Home builders

‘It’s hard to find someone willing to work’: Homebuilders reveal 5 reasons the cost of your dream home has skyrocketed

By Aarthi Swaminathan

It looks pretty grim for homebuilders, and it has downstream effects on buyers and renters.

Building a house is a complicated business.

Despite the housing shortage in the United States, it has been difficult for builders to quickly increase production to meet demand.

This is due to a variety of factors – from browsing timber rates to a labor shortage. And with interest rates and mortgages rising, in addition to inflation making building materials more expensive, homebuilder sentiment has plunged as potential buyers take a breather.

To illustrate the five key factors that influence homebuilders, National Association of Home Builders chief economist Robert Dietz shared a list of the “5 Ls” of homebuilding with MarketWatch.

Each of these factors presents a challenge for builders right now, which, in turn, puts pressure on buyers, renters and others caught up in the US housing industry.


It is difficult to find construction workers. So much so that a Harvard expert said the key to solving the shortage is to get more women into the construction industry and reform immigration laws so more immigrants can also get construction jobs.

The construction industry needs about 650,000 workers growing from the normal rate of hiring to meet demand this year, according to an analysis by Associated Builders and Contractors.

In 2023, the industry will need an additional 590,000 new workers to keep pace with demand, even assuming construction spending growth slows.

“Work is a bloodbath,” said Brian Tucker, owner of Tucco Home Improvements in Peyton, Colorado. His company does construction and renovation work.

“It’s hard to find someone willing to work, and even then it’s $30 an hour,” Tucker added, “which isn’t doable to haul drywall off. houses”.

Wood (and other materials)

Wood prices remain high. They’ve been on a wild ride over the past year, hitting new highs and then plummeting. But overall, rising softwood lumber prices added $14,345 to the price of an average new single-family home, the NAHB estimated in a blog post, and $5,511 to market value. of an average new apartment.

If you are a tenant, your household pays an extra $51 per month in rent for your new apartment, thanks to lumber.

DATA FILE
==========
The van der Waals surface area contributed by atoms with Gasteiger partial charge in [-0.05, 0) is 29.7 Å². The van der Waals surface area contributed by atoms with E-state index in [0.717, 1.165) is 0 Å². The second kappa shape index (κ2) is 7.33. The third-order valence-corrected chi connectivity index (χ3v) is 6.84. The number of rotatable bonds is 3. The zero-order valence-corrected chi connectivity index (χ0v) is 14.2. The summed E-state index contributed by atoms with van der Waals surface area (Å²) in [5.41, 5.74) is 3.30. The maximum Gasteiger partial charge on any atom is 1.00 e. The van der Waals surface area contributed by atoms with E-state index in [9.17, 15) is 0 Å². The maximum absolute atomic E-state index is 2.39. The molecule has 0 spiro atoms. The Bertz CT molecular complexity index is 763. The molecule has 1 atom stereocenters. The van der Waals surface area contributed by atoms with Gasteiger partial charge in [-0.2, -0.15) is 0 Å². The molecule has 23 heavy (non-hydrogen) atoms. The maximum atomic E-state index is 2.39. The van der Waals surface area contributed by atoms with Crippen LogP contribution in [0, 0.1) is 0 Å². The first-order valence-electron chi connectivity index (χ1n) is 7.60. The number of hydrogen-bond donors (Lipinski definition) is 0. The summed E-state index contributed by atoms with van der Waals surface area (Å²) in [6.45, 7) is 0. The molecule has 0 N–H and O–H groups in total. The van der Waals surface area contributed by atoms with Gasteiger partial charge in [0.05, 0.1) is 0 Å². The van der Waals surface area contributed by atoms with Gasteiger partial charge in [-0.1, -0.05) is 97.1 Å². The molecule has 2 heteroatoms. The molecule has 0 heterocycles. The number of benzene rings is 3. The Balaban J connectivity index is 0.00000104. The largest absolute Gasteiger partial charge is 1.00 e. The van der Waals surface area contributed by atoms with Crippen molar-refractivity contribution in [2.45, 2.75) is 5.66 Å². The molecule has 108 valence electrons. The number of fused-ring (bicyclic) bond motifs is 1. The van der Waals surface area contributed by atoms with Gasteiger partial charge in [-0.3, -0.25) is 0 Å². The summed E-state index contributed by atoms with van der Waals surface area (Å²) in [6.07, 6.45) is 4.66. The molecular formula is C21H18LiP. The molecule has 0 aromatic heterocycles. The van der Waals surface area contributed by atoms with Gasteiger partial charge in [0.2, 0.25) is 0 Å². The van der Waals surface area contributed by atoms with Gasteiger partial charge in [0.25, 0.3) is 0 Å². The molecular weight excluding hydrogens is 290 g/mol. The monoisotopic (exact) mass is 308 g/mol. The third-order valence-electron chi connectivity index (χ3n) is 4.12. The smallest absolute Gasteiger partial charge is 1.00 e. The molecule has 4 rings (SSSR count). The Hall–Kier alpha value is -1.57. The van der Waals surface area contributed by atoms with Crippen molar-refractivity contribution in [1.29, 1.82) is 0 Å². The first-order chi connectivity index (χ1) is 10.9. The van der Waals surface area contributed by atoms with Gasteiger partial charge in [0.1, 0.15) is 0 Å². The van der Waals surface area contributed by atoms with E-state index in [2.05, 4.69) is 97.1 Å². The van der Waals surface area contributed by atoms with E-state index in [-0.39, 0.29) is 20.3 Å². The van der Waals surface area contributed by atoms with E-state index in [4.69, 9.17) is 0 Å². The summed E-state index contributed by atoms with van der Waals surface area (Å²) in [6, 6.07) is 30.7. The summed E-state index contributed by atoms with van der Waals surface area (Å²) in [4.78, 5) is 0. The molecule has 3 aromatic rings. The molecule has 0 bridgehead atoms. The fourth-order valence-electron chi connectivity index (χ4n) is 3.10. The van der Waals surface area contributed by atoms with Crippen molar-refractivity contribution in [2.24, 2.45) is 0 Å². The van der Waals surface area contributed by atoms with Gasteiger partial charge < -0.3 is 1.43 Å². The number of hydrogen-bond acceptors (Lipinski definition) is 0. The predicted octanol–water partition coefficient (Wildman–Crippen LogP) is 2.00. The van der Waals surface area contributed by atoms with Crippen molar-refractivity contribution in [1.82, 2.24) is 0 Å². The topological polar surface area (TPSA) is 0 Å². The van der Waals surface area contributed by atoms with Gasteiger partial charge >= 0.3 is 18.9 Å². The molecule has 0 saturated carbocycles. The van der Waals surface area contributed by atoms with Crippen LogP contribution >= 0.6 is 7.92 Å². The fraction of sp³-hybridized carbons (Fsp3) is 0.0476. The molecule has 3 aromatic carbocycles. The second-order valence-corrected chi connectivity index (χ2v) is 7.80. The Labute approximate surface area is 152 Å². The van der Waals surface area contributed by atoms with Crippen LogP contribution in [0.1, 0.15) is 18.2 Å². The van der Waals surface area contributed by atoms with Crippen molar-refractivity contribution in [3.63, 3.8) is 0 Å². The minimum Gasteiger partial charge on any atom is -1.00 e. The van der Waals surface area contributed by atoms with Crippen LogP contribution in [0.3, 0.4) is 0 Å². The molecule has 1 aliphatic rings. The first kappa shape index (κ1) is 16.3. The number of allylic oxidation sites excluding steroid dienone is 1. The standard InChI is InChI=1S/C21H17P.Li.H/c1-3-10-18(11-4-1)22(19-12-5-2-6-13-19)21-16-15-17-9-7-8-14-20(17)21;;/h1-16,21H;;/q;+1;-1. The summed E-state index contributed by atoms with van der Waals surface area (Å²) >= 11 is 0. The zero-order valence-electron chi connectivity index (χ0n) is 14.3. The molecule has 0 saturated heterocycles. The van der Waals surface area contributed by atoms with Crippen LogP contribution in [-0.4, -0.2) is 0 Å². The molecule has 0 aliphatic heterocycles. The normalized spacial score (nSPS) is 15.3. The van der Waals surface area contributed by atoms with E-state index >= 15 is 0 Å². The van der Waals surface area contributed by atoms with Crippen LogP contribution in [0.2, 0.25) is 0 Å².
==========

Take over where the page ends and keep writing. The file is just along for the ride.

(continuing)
Interest rates affect borrowing costs for builders and developers. And with the Federal Reserve raising rates four times since March, that will increase spending by builders, in addition to homeowners.

“Higher rates affect supply and demand,” Dietz said.

“The impact on demand is obvious,” he added. Rising mortgage rates are causing future homeowners to wait before buying a home. It also affects demand, which in turn slows homebuilders’ activities. The average rate on the 30-year fixed-rate mortgage was 5.3% for the week ending July 28, according to Freddie Mac.

But higher interest rates “also mean that the cost of lending to builders and developers goes up, making it more expensive to develop land and build homes,” Dietz said. “People often forget that.”


Regulations – from zoning approvals to fees to labor requirements – can also increase builder costs. The NAHB estimated in May that government-imposed regulations added about $94,000 to the final price of a newly built single-family home for sale.

There is also the problem of NIMBYism, where residents resist new developments for fear of increased traffic, pollution and other concerns, which also limits where homebuilders can start new construction. .

The nation lacks homes. But it wasn’t always that way, as most Americans know.

Christopher Herbert, managing director of Harvard’s Joint Center for Housing Studies, recalled in an interview with MarketWatch that in 2006, homebuilders built more homes than needed.

But after the Great Recession, the regulatory environment changed. Jurisdictions have become more restrictive, and “there is a lot more caution on the funding side,” he explained.


Finally, builders need developed land on which to build, but there has been a shortage of it. Last October, in an NAHB survey, 76% of builders said the overall supply of developed land in their area was low to very low, an all-time high.

In its July survey of builders, the group also found that 13% of builders said they were cutting home prices in June to support sales or stem the tide of cancellations.

Write to MarketWatch reporter Aarthi Swaminathan at [email protected]

Hear Ray Dalio at the Best New Ideas in Money Festival on September 21-22 in New York City. The hedge fund pioneer has a strong opinion on the direction of the economy.

-Aarthi Swaminathan


(END) Dow Jones Newswire

08-03-22 0505ET

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